The Defense Advanced Research Projects Agency (DARPA) has successfully tested parasailing radar, connected with the continuous trail unmanned vessel (ACTUV).
The Defense Advanced Research Projects Agency (DARPA) of the US Department of Defense has tested a low-cost elevated sensor mast, developed through the Agency’s Towed Airborne Lift of Naval Systems (TALONS) research effort, the official website of the DARPA reported. According to the website, the continuous trail unmanned vessel (ACTUV) was used as a base during the tests.
“The TALONS prototype started out from its ‘nest’ installed on the back of the ACTUV vehicle. It then expanded its parachute and rose to an altitude of 1,000 feet, where it tested its onboard sensors and communications equipment,” the article reads. “While aloft, TALONS demonstrated significant improvements to the range of the sensors and radios it carried compared to mounting them directly on a surface vessel. For example, TALONS’ surface-track radar extended its range by 500 percent – six times – compared to its range at sea level. Its electro-optical/infrared scanner doubled its observed discrimination range. The TALONS team plugged in a commercial handheld omnidirectional radio; that radio’s range more than tripled.”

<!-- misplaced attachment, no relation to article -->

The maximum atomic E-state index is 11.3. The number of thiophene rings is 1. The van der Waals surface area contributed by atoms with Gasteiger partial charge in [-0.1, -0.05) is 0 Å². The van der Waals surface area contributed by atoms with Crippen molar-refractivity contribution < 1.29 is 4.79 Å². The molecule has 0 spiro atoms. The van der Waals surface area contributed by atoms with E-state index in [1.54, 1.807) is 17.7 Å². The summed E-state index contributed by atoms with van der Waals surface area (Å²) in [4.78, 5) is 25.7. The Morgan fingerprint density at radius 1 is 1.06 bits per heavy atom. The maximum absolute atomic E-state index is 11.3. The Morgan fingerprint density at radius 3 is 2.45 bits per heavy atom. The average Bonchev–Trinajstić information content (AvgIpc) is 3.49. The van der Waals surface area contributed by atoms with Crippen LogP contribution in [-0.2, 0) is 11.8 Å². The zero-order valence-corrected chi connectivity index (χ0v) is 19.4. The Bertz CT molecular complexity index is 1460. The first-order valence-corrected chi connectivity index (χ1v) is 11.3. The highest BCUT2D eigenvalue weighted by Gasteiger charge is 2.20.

Now, when the demonstration is successfully completed, the agency hands the project to the US Navy because various reworks will be certainly required to achieve a combat readiness.
However, according to experts, it is not the case, when a military technology needs years to find a use in the armed forces. They also noted that the tests were conducted less than 3 months after obtaining permission to hold it.
It is unlikely that unmanned vessels will enter service to the US Navy in the near future, but the elevated sensor mast on a parachute will appear on manned vessels very soon, the DARPA’s official website concluded.